Iconic Note:
Edward Gorey
12 November 2018

¶ I’ll be the first to admit that what was so cool about Edward Gorey, way back when, was his obscurity. He was probably never nearly as “unknown” as young fans like me thought he was — he was the art director at Anchor Books for years before I came across his work, at the age of fourteen or so — but for a long time, there was no such word as “Goreyesque.” I was in law school when Dracula was a Broadway hit, with Frank Langella, in the title role, ever so slightly upstaged by Gorey’s sets and costumes, but when Mystery! began running on PBS, I knew that the jig was up: Everybody in my neighborhood (viz educated people) knew something about him, and maybe even owned a few of his little books. Everybody

Gorey’s obscurity was important because his books were so palpably obscure. On the surface, they were about nothing — nothing but the overpowering suggestion that they might be about something hidden beneath the surface. The detail of his small drawings was so intense that you could never be sure that you had noticed all of it. Perhaps, somewhere in that detail, was the key to the whole thing — which would be nothing less than the key to existence itself. The existence of Edward Gorey himself seemed contingent on this mystery. As Mark Dery writes at the beginning of his new biography, Born To Be Posthumous: The Eccentric Life and Mysterious Genius of Edward Gorey, “most people” assumed that he was British, Victorian, and dead. I never thought he was dead (until he died, that is), but I was very surprised to learn that he was Chicago-born. For a long time, I could have done without that bit of information.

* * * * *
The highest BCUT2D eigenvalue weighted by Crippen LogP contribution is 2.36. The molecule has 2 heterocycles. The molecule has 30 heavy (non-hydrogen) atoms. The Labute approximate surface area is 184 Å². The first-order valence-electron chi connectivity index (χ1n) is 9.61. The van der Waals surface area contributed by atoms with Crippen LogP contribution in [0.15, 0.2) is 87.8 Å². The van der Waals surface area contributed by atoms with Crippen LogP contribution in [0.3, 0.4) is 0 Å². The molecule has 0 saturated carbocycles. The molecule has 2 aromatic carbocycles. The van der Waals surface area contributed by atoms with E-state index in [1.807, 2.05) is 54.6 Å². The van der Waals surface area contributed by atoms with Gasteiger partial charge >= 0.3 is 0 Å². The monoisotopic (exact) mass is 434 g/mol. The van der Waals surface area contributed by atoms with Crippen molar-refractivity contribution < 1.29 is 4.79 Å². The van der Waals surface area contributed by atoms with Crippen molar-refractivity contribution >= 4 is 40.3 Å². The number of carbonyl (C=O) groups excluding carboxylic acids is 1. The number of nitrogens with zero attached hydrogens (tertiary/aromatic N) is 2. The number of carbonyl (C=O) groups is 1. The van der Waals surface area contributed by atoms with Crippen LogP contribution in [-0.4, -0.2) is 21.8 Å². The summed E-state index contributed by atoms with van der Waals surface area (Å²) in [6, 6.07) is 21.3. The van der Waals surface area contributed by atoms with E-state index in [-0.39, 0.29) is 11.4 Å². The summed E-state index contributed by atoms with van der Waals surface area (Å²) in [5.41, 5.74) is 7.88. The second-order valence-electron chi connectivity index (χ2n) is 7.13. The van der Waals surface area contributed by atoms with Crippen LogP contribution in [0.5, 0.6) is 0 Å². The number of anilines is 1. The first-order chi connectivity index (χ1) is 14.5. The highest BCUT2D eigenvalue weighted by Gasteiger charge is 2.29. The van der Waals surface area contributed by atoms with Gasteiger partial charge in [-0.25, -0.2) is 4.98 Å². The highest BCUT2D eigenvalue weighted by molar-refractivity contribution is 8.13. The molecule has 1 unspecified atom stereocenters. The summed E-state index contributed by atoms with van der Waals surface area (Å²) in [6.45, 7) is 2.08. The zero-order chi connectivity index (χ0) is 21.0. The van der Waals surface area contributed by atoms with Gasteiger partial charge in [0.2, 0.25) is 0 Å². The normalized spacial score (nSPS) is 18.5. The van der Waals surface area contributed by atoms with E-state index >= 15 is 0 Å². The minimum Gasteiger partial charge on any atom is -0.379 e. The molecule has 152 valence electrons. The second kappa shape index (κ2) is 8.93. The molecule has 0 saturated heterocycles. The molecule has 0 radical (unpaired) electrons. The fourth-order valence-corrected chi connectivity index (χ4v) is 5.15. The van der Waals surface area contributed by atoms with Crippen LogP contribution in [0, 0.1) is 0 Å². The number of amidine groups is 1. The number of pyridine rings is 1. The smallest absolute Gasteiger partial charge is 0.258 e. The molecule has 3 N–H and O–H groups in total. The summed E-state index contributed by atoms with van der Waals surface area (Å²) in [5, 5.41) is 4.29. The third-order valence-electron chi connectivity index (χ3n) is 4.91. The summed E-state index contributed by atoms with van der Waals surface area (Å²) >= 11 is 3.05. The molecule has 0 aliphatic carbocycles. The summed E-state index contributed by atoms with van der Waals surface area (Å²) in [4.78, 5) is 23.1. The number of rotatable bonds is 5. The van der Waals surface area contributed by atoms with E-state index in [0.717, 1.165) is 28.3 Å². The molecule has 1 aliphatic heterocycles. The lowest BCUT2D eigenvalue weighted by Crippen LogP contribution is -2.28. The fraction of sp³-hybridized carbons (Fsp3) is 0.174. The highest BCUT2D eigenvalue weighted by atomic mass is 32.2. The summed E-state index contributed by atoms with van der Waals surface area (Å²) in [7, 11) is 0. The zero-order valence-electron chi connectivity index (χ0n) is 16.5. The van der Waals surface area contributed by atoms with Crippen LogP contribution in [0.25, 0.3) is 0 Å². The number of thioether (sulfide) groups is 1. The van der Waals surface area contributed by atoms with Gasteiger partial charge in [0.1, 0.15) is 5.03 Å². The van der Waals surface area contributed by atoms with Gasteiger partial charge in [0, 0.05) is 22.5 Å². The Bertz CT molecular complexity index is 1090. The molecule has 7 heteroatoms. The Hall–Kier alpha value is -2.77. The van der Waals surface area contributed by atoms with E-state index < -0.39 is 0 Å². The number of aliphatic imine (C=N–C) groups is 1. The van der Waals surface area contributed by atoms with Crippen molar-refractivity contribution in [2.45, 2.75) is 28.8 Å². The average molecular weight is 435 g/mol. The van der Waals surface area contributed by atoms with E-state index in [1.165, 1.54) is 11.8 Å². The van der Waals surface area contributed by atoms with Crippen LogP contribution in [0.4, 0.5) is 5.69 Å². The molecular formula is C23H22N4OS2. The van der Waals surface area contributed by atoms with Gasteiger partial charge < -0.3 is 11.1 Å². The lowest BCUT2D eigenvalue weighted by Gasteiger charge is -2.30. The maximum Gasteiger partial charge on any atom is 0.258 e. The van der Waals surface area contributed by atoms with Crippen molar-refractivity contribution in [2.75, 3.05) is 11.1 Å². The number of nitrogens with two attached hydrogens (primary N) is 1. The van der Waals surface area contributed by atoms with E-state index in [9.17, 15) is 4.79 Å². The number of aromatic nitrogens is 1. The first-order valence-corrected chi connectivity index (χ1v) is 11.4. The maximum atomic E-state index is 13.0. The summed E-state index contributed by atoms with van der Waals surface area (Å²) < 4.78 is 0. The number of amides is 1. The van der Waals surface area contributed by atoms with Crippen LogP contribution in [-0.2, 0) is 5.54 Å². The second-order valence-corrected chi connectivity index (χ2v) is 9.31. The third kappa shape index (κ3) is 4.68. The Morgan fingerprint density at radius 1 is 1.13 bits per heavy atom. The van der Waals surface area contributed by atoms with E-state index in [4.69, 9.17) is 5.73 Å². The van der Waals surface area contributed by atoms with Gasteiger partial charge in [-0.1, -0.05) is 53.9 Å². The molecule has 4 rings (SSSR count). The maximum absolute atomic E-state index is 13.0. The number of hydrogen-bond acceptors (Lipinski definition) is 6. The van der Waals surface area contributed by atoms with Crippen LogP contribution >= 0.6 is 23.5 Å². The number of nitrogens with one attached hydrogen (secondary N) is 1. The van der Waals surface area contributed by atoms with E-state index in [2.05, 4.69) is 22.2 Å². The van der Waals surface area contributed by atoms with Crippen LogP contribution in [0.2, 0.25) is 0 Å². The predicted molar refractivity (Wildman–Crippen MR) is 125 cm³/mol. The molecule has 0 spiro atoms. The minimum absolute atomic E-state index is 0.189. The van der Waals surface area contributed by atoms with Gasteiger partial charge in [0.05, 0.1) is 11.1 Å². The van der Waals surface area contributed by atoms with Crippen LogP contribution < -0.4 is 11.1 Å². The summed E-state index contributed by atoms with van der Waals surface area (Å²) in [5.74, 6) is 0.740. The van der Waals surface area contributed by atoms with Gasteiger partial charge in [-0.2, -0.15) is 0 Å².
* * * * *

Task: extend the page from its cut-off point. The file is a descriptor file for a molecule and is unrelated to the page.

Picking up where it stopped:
By now, of course, there wasn’t much about Edward Gorey that I didn’t know, at least in broad outline. Which made Dery’s book by turns engrossing and exasperating. While it was very agreeable to have the biographical material laid out in order, Dery’s harping on Gorey’s sexuality became more than a little annoying. Analyzing the drawings for evidence of repressed desires is, it seems to me, the least interesting way of looking at them. (And, in any case, the desires seem fairly obvious, whatever Gorey made of them in his own life.) Sex is jut one of the perils that menace our existence, and by no means the worst of them. Terrible things are depicted in Gorey’s pictures, but it’s the text that mocks the very idea of safety. Concern about sexual orientation is almost trivial in the larger context of Gorey’s infernal machines. 

On more certain ground, Gorey emerges from Dery’s book as indisputably industrious. I feel that I have done nothing with my life in comparison.

Comments are closed.